Why So Many People Are Going Gluten-Free—and Should You Try It, Too?

Gluten intolerance symptoms have many people rethinking their diets.

A cutting board with the word "gluten" crossed out, surrounded by coconut and other foods for people going gluten-free.

Updated on March 1, 2024.

If you've ever enjoyed a fresh baguette or a deep-dish pizza, you've eaten gluten. It's a plant protein found in several grains, namely wheat, rye, and barley. Among other baking feats, it makes bread light and chewy. So you'd think it would be everybody's favorite nutrient. In fact, avoiding gluten has become a bit of a diet trend. 

Why? Many people swear they feel better by going gluten-free. For others, avoiding gluten is a medical necessity, because it can cause intestinal distress and even damage.

Could your stomach cramps be caused by your morning bagel? Should you try going gluten-free? Here's what to know.

Understanding celiac disease and gluten intolerance

Some people simply can't tolerate eating gluten. For these folks, eating gluten triggers an immune-system attack on the small intestine, also known as celiac disease. This condition isn't that common—only about 1 percent of Americans (3 million people) have it. But almost 97 percent of people with celiac are undiagnosed. 

Symptoms of celiac disease range from gas, pain, and bloating to fatigue, seizures, and depression. Over time, celiac disease can hamper digestion to the point of malnutrition. Self-test kits are sold online and can provide clues, and blood tests are the next step, but a definitive diagnosis requires a biopsy performed by a healthcare provider (HCP). 

Some people don't have outright celiac disease but they still seem sensitive to gluten. "Gluten sensitivity," sometimes called gluten intolerance, is a bit of a medical gray area. It's been linked to a range of health issues, from migraines, to skin breakouts, irritability, and even autism, but HCPs haven't clearly established these links. There are also no definitive tests for it.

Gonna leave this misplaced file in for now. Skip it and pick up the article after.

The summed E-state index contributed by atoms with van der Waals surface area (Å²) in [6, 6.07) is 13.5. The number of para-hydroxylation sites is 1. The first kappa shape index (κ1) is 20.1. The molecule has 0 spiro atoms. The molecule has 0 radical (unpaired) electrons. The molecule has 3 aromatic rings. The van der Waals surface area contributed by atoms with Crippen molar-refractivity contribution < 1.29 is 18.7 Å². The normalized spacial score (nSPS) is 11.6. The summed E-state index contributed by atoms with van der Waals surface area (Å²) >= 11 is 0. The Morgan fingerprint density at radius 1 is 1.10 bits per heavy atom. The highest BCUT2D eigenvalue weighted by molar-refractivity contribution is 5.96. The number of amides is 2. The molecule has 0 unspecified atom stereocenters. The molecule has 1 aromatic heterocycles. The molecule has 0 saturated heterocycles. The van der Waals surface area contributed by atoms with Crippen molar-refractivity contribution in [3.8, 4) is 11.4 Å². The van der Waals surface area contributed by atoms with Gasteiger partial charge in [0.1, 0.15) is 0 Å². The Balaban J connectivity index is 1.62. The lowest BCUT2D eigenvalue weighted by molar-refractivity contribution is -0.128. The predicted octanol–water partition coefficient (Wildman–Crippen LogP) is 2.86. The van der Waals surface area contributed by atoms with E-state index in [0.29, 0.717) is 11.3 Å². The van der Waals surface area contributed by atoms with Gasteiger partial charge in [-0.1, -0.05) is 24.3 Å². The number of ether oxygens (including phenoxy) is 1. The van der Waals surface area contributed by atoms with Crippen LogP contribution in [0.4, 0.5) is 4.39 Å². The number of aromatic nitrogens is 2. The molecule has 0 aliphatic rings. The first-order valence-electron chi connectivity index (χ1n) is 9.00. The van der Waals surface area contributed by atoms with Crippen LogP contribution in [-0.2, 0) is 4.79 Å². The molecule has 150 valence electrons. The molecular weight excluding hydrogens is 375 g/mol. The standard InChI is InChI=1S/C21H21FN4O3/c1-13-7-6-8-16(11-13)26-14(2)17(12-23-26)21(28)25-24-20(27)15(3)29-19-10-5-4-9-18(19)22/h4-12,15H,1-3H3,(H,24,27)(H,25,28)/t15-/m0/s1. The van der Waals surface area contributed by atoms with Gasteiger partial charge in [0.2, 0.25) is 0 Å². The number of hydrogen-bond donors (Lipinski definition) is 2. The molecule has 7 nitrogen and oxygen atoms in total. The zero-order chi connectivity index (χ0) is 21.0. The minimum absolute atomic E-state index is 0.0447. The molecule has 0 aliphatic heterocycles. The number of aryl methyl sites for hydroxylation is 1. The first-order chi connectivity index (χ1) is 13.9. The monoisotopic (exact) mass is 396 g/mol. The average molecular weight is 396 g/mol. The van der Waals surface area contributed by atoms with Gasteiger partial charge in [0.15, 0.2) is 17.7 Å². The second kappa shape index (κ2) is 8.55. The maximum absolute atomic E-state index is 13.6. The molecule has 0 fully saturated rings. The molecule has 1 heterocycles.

If you suspect you're sensitive to gluten, before you abandon bread and pasta, try this: Go gluten-free for a few weeks to see if symptoms improve. Then, slowly add a bit of gluten back into your diet. If problems return, you may be onto something. 

How to try going gluten-free

Most foods with gluten are easy to spot. They include anything with wheat (such as bread, muffins, cookies, and most other baked goods) as well as foods made with several other grains: such as barley soups and rye bread. But there are hidden sources, too. Gluten is often used in soy sauce, beer, hot dogs, some ice creams, caramel flavoring, sausages, and foods seasoned with MSG. It can even appear in the adhesive on stamps and envelopes. So, take a few other steps: 

  • Read the fine print on labels. Switch from pasta to rice, wheat cereal to corn flakes, couscous to quinoa, and whole wheat waffles to buckwheat pancakes ("buckwheat" isn’t actually wheat). 
  • Ask your waiter some questions. Inquire if sauces, meat, and fish dishes are made with flour or bread crumbs. Ask if there's a thickener in soup, if the salad dressing is bottled or if caramel flavorings are used. All may contain gluten. 
  • Make your favorite brownies with alternative ingredients. Try half rice flour and half tapioca flour. Dare your friends to know the difference. 

Then, see how you feel. If your body has happily shifted into a new health gear, enjoy.

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